Brought to you by
Satellites Reveal Major Movement of Sudan Armed Forces in Embattled Capital of South Kordofan
WASHINGTON -- The Satellite Sentinel Project has identified an apparent convoy of Sudan Armed Forces vehicles and towed artillery, stretching over two kilometers and consistent with an infantry unit of at least regiment size -- equal to approximately 1,000 troops -- in Kadugli, capital of Sudan's conflict-ridden border region of South Kordofan. The apparent convoy is pointed north, although its origin, destination and total length remain unknown.
Harvard Humanitarian Initiative's analysis of DigitalGlobe satellite imagery captured on July 4 identifies three SAF aircraft at the Kadugli airfield, including an Antonov -- a Russian-built plane of a type used by SAF in bombing campaigns -- and two Hind helicopter gunships. The presence of the helicopter gunships corroborates reports that SAF has used helicopters to hunt Nuba people in the Nuba Mountains of South Kordofan. Also visible at the Kadugli airfield is an Ilyushin Il-76, a Russian-built cargo plane of a type used to transport heavy equipment.
"Less than a week after signing yet another agreement, the Sudanese regime appears to be ignoring its commitment, holding to form, and positioning military assets for intensified offensive operations," said Enough Project Co-founder John Prendergast. "This cycle will continue to be played out with increasingly destructive results for Sudanese civilians until the international community stiffens its spine and imposes swift and severe repercussions for the endless cycle of violence the Khartoum regime continues to fuel."
SSP also identified a recently reinforced SAF installation in Kadugli. The improved fortifications and significant movement of troops, vehicles, and aircraft are occurring as fighting between the SAF and the Sudan People’s Liberation Army (SPLA) has been reported in the vicinity of Kadugli in the past week. Battles have reportedly occurred between the two forces west of Kadugli at Kahliat, southeast of Kadugli at Al Hamra, and elsewhere in the vicinity since June 30.
"The major troop movement observed by the Satellite Sentinel Project, combined with other military activity around Kadugli, underscores the persistent threat to human security in the Nuba Mountains," said Harvard Carr Center Executive Director Charlie Clements, MD. "Hostilities continue on both sides and heavy weapons are being brought to bear by Sudan Armed Forces throughout the area, including some cases of indiscriminate use against civilians."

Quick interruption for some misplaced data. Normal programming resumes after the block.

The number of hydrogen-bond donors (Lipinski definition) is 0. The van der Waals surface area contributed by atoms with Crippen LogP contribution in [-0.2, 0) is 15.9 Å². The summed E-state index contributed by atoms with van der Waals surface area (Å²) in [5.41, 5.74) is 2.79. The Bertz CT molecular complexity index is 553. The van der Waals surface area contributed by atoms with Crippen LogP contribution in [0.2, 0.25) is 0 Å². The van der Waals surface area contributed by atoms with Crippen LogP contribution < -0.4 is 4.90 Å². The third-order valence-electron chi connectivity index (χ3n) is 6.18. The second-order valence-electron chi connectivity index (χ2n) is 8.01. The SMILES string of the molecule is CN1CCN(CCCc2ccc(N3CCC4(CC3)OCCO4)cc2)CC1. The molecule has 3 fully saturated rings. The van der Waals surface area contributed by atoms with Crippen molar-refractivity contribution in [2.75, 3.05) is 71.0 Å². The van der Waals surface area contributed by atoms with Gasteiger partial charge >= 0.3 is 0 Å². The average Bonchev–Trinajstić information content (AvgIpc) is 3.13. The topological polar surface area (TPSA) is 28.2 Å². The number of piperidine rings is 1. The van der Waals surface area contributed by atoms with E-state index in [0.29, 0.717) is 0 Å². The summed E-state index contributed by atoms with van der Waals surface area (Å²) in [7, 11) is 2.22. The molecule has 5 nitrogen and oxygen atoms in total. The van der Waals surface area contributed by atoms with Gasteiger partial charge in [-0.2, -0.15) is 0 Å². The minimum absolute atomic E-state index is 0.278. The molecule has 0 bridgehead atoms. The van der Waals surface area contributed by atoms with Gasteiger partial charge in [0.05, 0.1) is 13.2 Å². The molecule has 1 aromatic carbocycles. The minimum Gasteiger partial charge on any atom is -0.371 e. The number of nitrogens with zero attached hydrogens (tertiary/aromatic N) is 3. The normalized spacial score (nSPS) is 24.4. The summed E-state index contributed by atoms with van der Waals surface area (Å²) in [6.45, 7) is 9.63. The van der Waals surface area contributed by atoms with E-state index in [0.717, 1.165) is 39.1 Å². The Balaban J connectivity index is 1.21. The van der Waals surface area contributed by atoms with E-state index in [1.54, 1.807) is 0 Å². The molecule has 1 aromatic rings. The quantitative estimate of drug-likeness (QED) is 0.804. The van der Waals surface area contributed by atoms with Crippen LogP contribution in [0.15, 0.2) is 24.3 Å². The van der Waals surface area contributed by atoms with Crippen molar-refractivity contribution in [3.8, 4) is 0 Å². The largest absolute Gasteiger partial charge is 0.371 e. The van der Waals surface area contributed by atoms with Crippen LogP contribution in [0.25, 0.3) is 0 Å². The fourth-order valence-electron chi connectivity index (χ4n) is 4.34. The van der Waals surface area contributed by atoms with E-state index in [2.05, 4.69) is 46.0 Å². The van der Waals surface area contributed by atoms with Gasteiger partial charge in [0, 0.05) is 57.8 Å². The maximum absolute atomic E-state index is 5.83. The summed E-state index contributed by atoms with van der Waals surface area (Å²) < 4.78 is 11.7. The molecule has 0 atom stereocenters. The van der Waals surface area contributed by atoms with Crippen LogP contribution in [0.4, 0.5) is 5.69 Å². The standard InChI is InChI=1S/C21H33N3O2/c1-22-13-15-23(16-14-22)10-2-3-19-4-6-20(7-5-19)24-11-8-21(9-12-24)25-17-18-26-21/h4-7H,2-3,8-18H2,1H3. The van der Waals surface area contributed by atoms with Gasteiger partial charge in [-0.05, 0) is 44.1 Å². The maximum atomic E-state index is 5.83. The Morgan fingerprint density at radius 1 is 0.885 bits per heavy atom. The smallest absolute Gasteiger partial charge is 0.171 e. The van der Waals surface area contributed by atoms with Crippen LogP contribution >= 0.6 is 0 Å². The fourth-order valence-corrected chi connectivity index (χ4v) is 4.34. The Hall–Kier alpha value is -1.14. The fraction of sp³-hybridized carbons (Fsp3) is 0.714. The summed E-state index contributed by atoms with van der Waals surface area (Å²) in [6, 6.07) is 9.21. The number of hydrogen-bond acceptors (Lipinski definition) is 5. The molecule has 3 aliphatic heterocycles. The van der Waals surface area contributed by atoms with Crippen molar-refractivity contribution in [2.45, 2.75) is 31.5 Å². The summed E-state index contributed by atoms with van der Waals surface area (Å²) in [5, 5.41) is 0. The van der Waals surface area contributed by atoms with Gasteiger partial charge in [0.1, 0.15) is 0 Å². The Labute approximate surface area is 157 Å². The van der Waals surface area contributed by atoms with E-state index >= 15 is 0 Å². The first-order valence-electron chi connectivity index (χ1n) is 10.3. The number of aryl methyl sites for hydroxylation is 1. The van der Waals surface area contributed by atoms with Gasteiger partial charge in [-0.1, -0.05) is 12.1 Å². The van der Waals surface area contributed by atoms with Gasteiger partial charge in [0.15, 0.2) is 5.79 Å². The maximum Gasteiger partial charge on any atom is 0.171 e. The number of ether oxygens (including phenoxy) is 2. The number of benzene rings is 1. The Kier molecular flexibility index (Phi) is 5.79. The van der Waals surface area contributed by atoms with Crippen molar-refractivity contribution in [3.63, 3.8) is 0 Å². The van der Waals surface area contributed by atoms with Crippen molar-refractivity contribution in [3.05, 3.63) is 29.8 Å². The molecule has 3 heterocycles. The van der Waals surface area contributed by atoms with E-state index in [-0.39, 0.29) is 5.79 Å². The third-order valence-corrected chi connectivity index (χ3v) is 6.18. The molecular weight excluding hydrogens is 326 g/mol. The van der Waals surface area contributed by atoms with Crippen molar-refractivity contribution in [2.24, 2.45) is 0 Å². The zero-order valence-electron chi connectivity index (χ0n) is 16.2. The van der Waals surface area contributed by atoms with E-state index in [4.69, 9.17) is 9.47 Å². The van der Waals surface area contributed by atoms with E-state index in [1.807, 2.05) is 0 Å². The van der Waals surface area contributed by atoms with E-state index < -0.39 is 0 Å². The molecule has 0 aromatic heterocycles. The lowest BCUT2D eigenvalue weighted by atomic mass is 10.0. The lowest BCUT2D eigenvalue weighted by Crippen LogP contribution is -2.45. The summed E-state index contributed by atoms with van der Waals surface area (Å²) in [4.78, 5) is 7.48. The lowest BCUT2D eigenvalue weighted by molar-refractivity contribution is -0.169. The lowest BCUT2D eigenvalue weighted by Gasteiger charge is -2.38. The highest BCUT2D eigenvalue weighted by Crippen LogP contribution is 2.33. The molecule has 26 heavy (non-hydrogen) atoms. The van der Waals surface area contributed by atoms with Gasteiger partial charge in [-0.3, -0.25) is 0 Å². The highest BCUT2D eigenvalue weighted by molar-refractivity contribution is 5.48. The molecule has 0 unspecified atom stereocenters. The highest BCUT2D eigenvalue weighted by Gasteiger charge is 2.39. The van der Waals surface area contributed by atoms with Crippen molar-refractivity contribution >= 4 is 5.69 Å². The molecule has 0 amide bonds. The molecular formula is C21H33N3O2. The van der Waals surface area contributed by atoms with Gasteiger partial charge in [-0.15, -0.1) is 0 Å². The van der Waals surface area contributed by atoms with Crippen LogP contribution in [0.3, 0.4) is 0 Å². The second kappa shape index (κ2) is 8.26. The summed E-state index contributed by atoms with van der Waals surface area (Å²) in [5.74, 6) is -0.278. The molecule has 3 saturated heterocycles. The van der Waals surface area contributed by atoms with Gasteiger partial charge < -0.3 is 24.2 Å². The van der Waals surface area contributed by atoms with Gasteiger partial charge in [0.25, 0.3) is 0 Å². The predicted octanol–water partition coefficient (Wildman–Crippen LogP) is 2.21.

Links to Report and DigitalGlobe Satellite Imagery
Read the SSP report, "Convoy: Evidence of Heavy Military Activity in Kadugli, South Kordofan": http://www.satsentinel.org/report/convoy-evidence-heavy-military-activity-kadugli-south-kordofan
View or download the DigitalGlobe satellite imagery: http://www.flickr.com/photos/enoughproject/sets/72157627002033841/
About the Satellite Sentinel Project
The Satellite Sentinel Project, http://satsentinel.org, combines satellite imagery analysis and field reports with Google’s Map Maker to deter the resumption of full-scale civil war between North and South Sudan. Not On Our Watchprovided seed money to launch SSP. The Enough Project contributes field reports and policy analysis, and, together with Not On Our Watch and our Sudan Now partners, pressures policymakers by urging the public to act. Google and Trellon collaborated to design the web platform. Harvard Humanitarian Initiative provides research and leads the collection, human rights analysis, and corroboration of on-the-ground reports that contextualizes the imagery. DigitalGlobe provides satellite imagery and additional analysis.
Press and Media Inquiries
Contact: Christina DiPasquale